Growing strong: plan to save the most endangered plant in Abu Dhabi is in full bloom
Experts at Environment Agency – Abu Dhabi will plant 80 Little Dwarf Palms on Jebel Hafeet by the end of the year
A plan to save the most endangered plant in Abu Dhabi is flourishing.
Scientists grew Little Dwarf Palms in a plant nursery run by the Environment Agency – Abu Dhabi (EAD) after finding just one example on Jebel Hafeet mountain during an extensive search of the emirate.
The project, which started in 2013, was initially beset by trials and setbacks.
But the scientists persisted, and they have now successfully grown 80 Little Dwarf Palms.
“What we are doing now is preparing those plants by hardening it through more sun exposure and less irrigation so it can be ready to be planted back in its natural habitats within the Jebel Hafeet National Park, hopefully toward the end of this year,” said a spokeswoman for EAD.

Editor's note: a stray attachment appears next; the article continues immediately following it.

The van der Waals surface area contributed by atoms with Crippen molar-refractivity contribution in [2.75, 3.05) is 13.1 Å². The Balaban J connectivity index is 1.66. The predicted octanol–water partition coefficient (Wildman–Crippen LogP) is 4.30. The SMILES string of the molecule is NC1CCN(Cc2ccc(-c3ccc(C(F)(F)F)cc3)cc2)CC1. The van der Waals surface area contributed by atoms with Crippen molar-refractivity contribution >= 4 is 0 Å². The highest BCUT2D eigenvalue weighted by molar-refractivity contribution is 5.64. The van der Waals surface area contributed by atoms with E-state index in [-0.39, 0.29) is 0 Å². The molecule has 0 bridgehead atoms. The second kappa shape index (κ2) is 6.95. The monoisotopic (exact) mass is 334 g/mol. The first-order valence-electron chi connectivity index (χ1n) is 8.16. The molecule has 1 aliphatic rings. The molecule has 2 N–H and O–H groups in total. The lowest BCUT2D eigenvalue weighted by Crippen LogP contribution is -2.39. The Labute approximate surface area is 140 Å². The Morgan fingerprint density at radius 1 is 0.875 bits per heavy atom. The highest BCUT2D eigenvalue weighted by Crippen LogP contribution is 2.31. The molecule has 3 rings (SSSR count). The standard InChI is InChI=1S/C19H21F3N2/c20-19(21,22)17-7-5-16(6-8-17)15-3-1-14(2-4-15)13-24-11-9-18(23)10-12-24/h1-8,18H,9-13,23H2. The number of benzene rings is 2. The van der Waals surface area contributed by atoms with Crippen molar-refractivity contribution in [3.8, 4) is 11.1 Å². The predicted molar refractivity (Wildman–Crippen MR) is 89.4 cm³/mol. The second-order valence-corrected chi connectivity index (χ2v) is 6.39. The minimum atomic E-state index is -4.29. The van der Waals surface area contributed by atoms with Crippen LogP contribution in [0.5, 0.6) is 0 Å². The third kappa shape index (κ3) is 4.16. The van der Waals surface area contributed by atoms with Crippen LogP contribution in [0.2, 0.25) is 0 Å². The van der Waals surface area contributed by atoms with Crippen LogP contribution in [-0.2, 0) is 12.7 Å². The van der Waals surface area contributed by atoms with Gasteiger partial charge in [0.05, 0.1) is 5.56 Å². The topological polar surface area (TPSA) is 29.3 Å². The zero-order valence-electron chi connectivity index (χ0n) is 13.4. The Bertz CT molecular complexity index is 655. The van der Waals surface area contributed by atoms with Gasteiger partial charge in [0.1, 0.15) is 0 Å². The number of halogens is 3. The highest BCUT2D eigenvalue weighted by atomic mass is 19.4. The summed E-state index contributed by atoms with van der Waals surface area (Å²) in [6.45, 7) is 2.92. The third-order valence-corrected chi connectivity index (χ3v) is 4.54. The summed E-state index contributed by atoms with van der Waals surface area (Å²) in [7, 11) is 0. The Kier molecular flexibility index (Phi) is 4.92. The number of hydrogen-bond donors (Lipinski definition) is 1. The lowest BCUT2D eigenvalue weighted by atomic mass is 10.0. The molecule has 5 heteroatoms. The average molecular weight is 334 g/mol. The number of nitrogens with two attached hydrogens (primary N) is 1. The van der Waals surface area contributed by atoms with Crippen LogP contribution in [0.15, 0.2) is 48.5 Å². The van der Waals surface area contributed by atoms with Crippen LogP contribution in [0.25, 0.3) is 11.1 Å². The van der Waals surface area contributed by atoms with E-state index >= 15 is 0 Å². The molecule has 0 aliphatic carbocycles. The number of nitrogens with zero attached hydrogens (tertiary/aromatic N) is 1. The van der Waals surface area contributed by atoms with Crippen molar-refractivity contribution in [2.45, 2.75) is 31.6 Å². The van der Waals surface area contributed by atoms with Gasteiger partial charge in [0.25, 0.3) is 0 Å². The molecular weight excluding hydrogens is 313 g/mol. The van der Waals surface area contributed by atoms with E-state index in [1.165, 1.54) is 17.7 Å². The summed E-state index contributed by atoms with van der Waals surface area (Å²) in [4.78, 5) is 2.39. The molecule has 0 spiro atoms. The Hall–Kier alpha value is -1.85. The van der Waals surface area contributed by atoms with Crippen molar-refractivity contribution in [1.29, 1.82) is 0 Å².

“After planting them, they will monitored regularly to measure its success of survival as well its completing its biological cycle of flowering and fruiting”.
The plant, which is also known by its scientific name, Nannorrhops ritchieana, is native to the deserts of central Asia and can be found from Afghanistan to Pakistan and the Arabian Peninsula.
The native plant grows in small wadis in the mountains, usually in clusters and rarely on its own, like the example on Jebel Hafeet.
It is traditionally used for making baskets, fans, ropes, nets and has some other medicinal uses for healing wounds.
The 80 Little Dwarf Palms were grown using freshly-collected seeds from the Northern Emirates from some of the few known examples of the plant in the UAE.
Other rare and threatened species which have been grown successfuly at the EAD native plant nursery include the Caralluma, a small succulent plant, and the White Saxaul, which is a small tree. Both species are indigenous to the United Arab Emirates.
EAD has placed a special focus on conserving the flora and fauna on Jebel Hafeet since 2011.
Updated: October 18, 2018 12:16 PM